* Attaching CSR to gold and platinum plans would not make much sense, as a) their premiums re almost by definition unaffordable to the CSR eligible and b) the top two levels of CSR give silver plans a higher AV than gold or bronze.

UPDATE, 12/7:  While from a broad perspective it's good news that only 20% of private plan buyers in the ACA's first open season chose bronze plans, and a still-lower percentage of CSR-eligible buyers did, a couple of caveats are in order.

First,some states had far higher percentages, e.g. Hawaii, 41%, Colorado, 40%, Washington, 38%. In Colorado, only 80% of buyers eligible for the highest-level CSR bought silver plans (AV 94%, for those under 150% FPL), and only 70% of those at the next level (AV 87%, for those under 150-200% FPL) bought silver.

Second, low-income buyers stuck with bronze plans keep cropping up in news account. I've taken issue with some that I thought lacked important perspective (New York Times here; Chicago Tribune here), but the tales of woe are real, and the exchanges could do more to steer CSR-eligible buyers to silver, such as default their search results to silver plans first, as the Connecticut and now Maryland exchanges do (Maryland's is now a clone of CT's). Also, many of these hardship cases involve people who are not eligible for CSR, or only for weak (AV 73%) CSR, for whom a bronze choice more often makes sense, but still may not fulfill their needs.

Finally, some of these news accounts are driven by community health centers, complaining that many of their customers hold bronze plans that provide little or no coverage before their $5-6k deductibles kick in. Here is one from  Modern Healthcare's Virgil Dickson, and one more from Kelly Schmitt of USC Annenberg's "Reporting on Health." Schmitt interviews Dan Hawkins of the National Association of Community Health Centers, who says:
...published reports indicate that of the more than seven million people who bought coverage on the federal and state exchanges, about 20 percent chose the bronze plans that include deductibles as high as $5,000 per person. Health centers are essentially subsidizing the bronze plans because these underinsured are counting on health centers for discounted care. (Another worrisome problem is that people may be delaying or forgoing care because of costs). Compounding financial strain for health centers is the fact that private insurance only reimburses them an average of about 56 cents on the dollar (compared to 81 cents on the dollar for Medicaid patients). As an unintended consequence of the Affordable Care Act, this costly trend has thrown the spotlight on the need for continued funding for health centers as they open their doors to a growing influx of underinsured and insured alike.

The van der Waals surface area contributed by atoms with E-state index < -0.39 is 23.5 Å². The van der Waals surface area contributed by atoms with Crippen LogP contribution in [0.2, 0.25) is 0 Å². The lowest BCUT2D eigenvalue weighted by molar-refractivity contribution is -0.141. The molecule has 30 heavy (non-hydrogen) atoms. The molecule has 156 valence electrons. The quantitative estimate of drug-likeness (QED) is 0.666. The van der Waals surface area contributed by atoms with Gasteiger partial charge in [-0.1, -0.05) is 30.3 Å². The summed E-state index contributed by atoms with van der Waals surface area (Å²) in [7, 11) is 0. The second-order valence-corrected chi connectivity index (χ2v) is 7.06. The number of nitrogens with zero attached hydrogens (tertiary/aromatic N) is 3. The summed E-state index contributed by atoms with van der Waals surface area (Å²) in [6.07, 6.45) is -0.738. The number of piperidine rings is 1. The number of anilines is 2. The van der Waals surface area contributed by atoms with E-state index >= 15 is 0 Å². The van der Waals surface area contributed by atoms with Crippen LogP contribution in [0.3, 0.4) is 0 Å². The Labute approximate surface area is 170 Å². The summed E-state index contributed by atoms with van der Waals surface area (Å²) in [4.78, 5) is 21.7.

Connecticut's exchange steers low-income buyers toward silver plans
Rational choice in the ACA market
In Mississippi ACA rollout, one large disaster, one small success
News from New York: Most low-income ACA plan buyers chose wisely


  1. Thanks Andrew.
    One quick question: you imply that bringing lower out of pocket limits to bronze plans would cost the Treasury money....
    Why is that? I think it would cost the insurance companies money. The insurers would have to pay claims sooner.

    In a perfect world, persons with the lowest incomes would have the lowest cost sharing and the lowest deductibles. Private insurance flips this relationship on its ear, over and over again.

    Medicare tries to navigate this dilemma by giving everyone a low deductible of $147 in Part B. Does this drive up the cost of Medicare? Sure it does. And it is by and large money well spent.

    1. The federal government reimburses the insurance companies for Cost Sharing Reduction -- that is, it makes up the difference between the deductibles and copays of the underlying silver plan and the deductibles and copays reset by CSR.

      I think that attaching CSR to bronze plans would cost the Treasury money simply because fewer CSR-eligible buyers would forfeit the benefit. That is, none would.

  2. Boy, this really shows how unaffordable health insurance has become, at least for anyone without employer assistance.
    To use blunt language -- the buyer needs a premium subsidy just to afford a crappy insurance policy, and then they need another subsidy when they actually have a large claim on the policy.